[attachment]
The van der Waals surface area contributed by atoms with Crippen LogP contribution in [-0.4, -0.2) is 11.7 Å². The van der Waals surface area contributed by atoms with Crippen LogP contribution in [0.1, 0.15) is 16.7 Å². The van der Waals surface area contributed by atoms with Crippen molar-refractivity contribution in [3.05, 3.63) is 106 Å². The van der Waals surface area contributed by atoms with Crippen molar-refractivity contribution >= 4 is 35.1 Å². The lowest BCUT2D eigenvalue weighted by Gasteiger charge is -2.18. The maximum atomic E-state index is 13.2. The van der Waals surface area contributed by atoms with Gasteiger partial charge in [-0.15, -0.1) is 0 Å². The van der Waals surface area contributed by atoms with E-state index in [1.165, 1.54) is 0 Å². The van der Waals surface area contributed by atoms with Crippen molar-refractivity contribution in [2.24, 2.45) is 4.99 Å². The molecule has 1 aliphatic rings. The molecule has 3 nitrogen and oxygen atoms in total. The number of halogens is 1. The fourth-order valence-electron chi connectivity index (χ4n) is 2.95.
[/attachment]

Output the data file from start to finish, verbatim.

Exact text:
The van der Waals surface area contributed by atoms with Crippen LogP contribution in [-0.4, -0.2) is 11.7 Å². The van der Waals surface area contributed by atoms with Crippen LogP contribution in [0.1, 0.15) is 16.7 Å². The van der Waals surface area contributed by atoms with Crippen molar-refractivity contribution in [3.05, 3.63) is 106 Å². The van der Waals surface area contributed by atoms with Crippen molar-refractivity contribution >= 4 is 35.1 Å². The lowest BCUT2D eigenvalue weighted by Gasteiger charge is -2.18. The maximum atomic E-state index is 13.2. The van der Waals surface area contributed by atoms with Gasteiger partial charge in [-0.15, -0.1) is 0 Å². The van der Waals surface area contributed by atoms with E-state index in [1.165, 1.54) is 0 Å². The van der Waals surface area contributed by atoms with Crippen molar-refractivity contribution in [2.24, 2.45) is 4.99 Å². The molecule has 1 aliphatic rings. The molecule has 3 nitrogen and oxygen atoms in total. The number of halogens is 1. The fourth-order valence-electron chi connectivity index (χ4n) is 2.95.